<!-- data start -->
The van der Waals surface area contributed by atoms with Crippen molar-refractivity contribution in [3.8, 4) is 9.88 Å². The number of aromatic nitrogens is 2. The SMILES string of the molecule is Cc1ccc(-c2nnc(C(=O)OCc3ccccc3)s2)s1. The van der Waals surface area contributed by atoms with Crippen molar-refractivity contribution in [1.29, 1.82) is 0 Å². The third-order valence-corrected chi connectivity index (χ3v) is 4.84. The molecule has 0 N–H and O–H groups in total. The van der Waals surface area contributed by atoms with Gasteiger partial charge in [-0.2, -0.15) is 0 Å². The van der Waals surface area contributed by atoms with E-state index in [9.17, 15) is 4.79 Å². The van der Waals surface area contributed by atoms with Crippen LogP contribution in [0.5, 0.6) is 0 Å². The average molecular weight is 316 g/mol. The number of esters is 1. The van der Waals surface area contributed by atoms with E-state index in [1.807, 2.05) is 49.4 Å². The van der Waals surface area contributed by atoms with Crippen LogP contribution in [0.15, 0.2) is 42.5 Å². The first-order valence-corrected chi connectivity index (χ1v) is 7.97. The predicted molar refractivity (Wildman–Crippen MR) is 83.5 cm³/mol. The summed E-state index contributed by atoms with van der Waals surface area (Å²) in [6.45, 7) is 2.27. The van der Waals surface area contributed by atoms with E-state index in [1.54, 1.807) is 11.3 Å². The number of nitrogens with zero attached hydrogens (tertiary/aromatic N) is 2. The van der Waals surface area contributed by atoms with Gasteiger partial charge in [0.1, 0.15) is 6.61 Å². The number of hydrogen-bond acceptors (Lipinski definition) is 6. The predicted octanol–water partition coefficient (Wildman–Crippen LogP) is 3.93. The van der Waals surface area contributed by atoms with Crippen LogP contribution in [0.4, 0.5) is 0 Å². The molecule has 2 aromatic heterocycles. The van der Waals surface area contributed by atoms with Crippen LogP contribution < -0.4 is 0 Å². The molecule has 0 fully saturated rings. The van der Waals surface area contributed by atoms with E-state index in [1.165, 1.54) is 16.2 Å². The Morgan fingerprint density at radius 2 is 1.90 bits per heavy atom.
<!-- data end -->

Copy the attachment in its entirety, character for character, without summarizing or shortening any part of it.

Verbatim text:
The van der Waals surface area contributed by atoms with Crippen molar-refractivity contribution in [3.8, 4) is 9.88 Å². The number of aromatic nitrogens is 2. The SMILES string of the molecule is Cc1ccc(-c2nnc(C(=O)OCc3ccccc3)s2)s1. The van der Waals surface area contributed by atoms with Crippen molar-refractivity contribution in [1.29, 1.82) is 0 Å². The third-order valence-corrected chi connectivity index (χ3v) is 4.84. The molecule has 0 N–H and O–H groups in total. The van der Waals surface area contributed by atoms with Gasteiger partial charge in [-0.2, -0.15) is 0 Å². The van der Waals surface area contributed by atoms with E-state index in [9.17, 15) is 4.79 Å². The van der Waals surface area contributed by atoms with Crippen LogP contribution in [0.5, 0.6) is 0 Å². The average molecular weight is 316 g/mol. The number of esters is 1. The van der Waals surface area contributed by atoms with E-state index in [1.807, 2.05) is 49.4 Å². The van der Waals surface area contributed by atoms with Crippen LogP contribution in [0.15, 0.2) is 42.5 Å². The first-order valence-corrected chi connectivity index (χ1v) is 7.97. The predicted molar refractivity (Wildman–Crippen MR) is 83.5 cm³/mol. The summed E-state index contributed by atoms with van der Waals surface area (Å²) in [6.45, 7) is 2.27. The van der Waals surface area contributed by atoms with E-state index in [1.54, 1.807) is 11.3 Å². The number of nitrogens with zero attached hydrogens (tertiary/aromatic N) is 2. The van der Waals surface area contributed by atoms with Gasteiger partial charge in [0.1, 0.15) is 6.61 Å². The number of hydrogen-bond acceptors (Lipinski definition) is 6. The predicted octanol–water partition coefficient (Wildman–Crippen LogP) is 3.93. The van der Waals surface area contributed by atoms with Crippen LogP contribution in [0.4, 0.5) is 0 Å². The molecule has 2 aromatic heterocycles. The van der Waals surface area contributed by atoms with Crippen LogP contribution < -0.4 is 0 Å². The molecule has 0 fully saturated rings. The van der Waals surface area contributed by atoms with E-state index in [1.165, 1.54) is 16.2 Å². The Morgan fingerprint density at radius 2 is 1.90 bits per heavy atom.